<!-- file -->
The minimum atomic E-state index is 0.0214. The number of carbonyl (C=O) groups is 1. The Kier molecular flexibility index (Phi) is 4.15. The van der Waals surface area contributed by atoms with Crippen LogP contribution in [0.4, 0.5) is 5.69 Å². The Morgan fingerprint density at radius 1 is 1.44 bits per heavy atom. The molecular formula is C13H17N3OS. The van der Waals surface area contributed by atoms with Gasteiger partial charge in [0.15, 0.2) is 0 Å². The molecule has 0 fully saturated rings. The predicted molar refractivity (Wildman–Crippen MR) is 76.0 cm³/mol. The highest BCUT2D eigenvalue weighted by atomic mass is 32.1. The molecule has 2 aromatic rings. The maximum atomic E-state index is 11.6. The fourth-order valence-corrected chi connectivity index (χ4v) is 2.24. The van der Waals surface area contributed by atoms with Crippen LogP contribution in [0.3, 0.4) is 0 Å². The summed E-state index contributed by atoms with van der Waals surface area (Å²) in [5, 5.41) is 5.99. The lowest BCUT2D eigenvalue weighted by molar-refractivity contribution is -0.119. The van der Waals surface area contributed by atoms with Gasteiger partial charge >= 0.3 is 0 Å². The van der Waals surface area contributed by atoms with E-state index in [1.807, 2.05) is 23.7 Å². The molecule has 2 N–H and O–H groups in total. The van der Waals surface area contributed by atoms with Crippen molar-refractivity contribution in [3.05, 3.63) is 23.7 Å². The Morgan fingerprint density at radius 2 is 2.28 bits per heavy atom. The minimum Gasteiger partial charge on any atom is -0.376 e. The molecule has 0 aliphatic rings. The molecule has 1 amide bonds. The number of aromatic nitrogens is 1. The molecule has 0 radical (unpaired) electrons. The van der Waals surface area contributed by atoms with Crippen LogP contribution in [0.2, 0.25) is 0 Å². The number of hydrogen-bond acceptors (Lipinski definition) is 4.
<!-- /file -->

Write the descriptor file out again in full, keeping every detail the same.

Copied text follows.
The minimum atomic E-state index is 0.0214. The number of carbonyl (C=O) groups is 1. The Kier molecular flexibility index (Phi) is 4.15. The van der Waals surface area contributed by atoms with Crippen LogP contribution in [0.4, 0.5) is 5.69 Å². The Morgan fingerprint density at radius 1 is 1.44 bits per heavy atom. The molecular formula is C13H17N3OS. The van der Waals surface area contributed by atoms with Gasteiger partial charge in [0.15, 0.2) is 0 Å². The molecule has 0 fully saturated rings. The predicted molar refractivity (Wildman–Crippen MR) is 76.0 cm³/mol. The highest BCUT2D eigenvalue weighted by atomic mass is 32.1. The molecule has 2 aromatic rings. The maximum atomic E-state index is 11.6. The fourth-order valence-corrected chi connectivity index (χ4v) is 2.24. The van der Waals surface area contributed by atoms with Crippen LogP contribution in [0.3, 0.4) is 0 Å². The summed E-state index contributed by atoms with van der Waals surface area (Å²) in [5, 5.41) is 5.99. The lowest BCUT2D eigenvalue weighted by molar-refractivity contribution is -0.119. The van der Waals surface area contributed by atoms with Gasteiger partial charge >= 0.3 is 0 Å². The van der Waals surface area contributed by atoms with E-state index in [1.807, 2.05) is 23.7 Å². The molecule has 2 N–H and O–H groups in total. The van der Waals surface area contributed by atoms with Crippen molar-refractivity contribution in [3.05, 3.63) is 23.7 Å². The Morgan fingerprint density at radius 2 is 2.28 bits per heavy atom. The minimum Gasteiger partial charge on any atom is -0.376 e. The molecule has 0 aliphatic rings. The molecule has 1 amide bonds. The number of aromatic nitrogens is 1. The molecule has 0 radical (unpaired) electrons. The van der Waals surface area contributed by atoms with Crippen LogP contribution in [0.2, 0.25) is 0 Å². The number of hydrogen-bond acceptors (Lipinski definition) is 4.